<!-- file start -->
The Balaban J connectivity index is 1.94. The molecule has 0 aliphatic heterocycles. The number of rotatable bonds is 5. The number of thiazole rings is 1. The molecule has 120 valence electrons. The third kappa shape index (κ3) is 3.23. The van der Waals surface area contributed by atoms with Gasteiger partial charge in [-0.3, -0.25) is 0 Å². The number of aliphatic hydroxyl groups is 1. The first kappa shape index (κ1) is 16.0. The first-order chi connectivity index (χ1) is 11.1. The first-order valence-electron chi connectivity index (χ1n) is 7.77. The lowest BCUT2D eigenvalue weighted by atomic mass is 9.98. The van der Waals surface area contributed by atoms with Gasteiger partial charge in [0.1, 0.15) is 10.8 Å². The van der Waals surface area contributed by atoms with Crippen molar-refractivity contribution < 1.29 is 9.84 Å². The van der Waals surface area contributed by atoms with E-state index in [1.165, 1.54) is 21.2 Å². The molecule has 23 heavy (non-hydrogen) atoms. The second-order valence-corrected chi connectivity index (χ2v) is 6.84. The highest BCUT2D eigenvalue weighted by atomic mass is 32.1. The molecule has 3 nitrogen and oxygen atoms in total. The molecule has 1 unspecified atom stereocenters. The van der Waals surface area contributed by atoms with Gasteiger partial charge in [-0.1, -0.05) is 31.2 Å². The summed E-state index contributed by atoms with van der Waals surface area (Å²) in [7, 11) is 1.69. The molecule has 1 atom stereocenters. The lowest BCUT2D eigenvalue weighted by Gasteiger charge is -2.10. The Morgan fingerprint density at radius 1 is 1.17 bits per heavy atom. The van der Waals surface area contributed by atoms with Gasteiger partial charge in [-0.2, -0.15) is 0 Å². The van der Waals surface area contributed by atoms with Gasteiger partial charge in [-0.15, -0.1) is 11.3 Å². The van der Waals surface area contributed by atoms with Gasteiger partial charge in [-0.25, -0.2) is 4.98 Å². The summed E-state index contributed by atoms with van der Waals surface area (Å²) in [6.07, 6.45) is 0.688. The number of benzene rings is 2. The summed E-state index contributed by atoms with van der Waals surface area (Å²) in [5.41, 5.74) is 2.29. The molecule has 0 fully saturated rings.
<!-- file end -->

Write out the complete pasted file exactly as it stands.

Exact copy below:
The Balaban J connectivity index is 1.94. The molecule has 0 aliphatic heterocycles. The number of rotatable bonds is 5. The number of thiazole rings is 1. The molecule has 120 valence electrons. The third kappa shape index (κ3) is 3.23. The van der Waals surface area contributed by atoms with Gasteiger partial charge in [-0.3, -0.25) is 0 Å². The number of aliphatic hydroxyl groups is 1. The first kappa shape index (κ1) is 16.0. The first-order chi connectivity index (χ1) is 11.1. The first-order valence-electron chi connectivity index (χ1n) is 7.77. The lowest BCUT2D eigenvalue weighted by atomic mass is 9.98. The van der Waals surface area contributed by atoms with Gasteiger partial charge in [0.1, 0.15) is 10.8 Å². The van der Waals surface area contributed by atoms with Crippen molar-refractivity contribution < 1.29 is 9.84 Å². The van der Waals surface area contributed by atoms with E-state index in [1.165, 1.54) is 21.2 Å². The molecule has 23 heavy (non-hydrogen) atoms. The second-order valence-corrected chi connectivity index (χ2v) is 6.84. The highest BCUT2D eigenvalue weighted by atomic mass is 32.1. The molecule has 3 nitrogen and oxygen atoms in total. The molecule has 1 unspecified atom stereocenters. The van der Waals surface area contributed by atoms with Gasteiger partial charge in [-0.1, -0.05) is 31.2 Å². The summed E-state index contributed by atoms with van der Waals surface area (Å²) in [7, 11) is 1.69. The molecule has 1 atom stereocenters. The lowest BCUT2D eigenvalue weighted by Gasteiger charge is -2.10. The Morgan fingerprint density at radius 1 is 1.17 bits per heavy atom. The van der Waals surface area contributed by atoms with Gasteiger partial charge in [-0.2, -0.15) is 0 Å². The van der Waals surface area contributed by atoms with Gasteiger partial charge in [-0.15, -0.1) is 11.3 Å². The van der Waals surface area contributed by atoms with Gasteiger partial charge in [-0.25, -0.2) is 4.98 Å². The summed E-state index contributed by atoms with van der Waals surface area (Å²) in [6.07, 6.45) is 0.688. The number of benzene rings is 2. The summed E-state index contributed by atoms with van der Waals surface area (Å²) in [5.41, 5.74) is 2.29. The molecule has 0 fully saturated rings.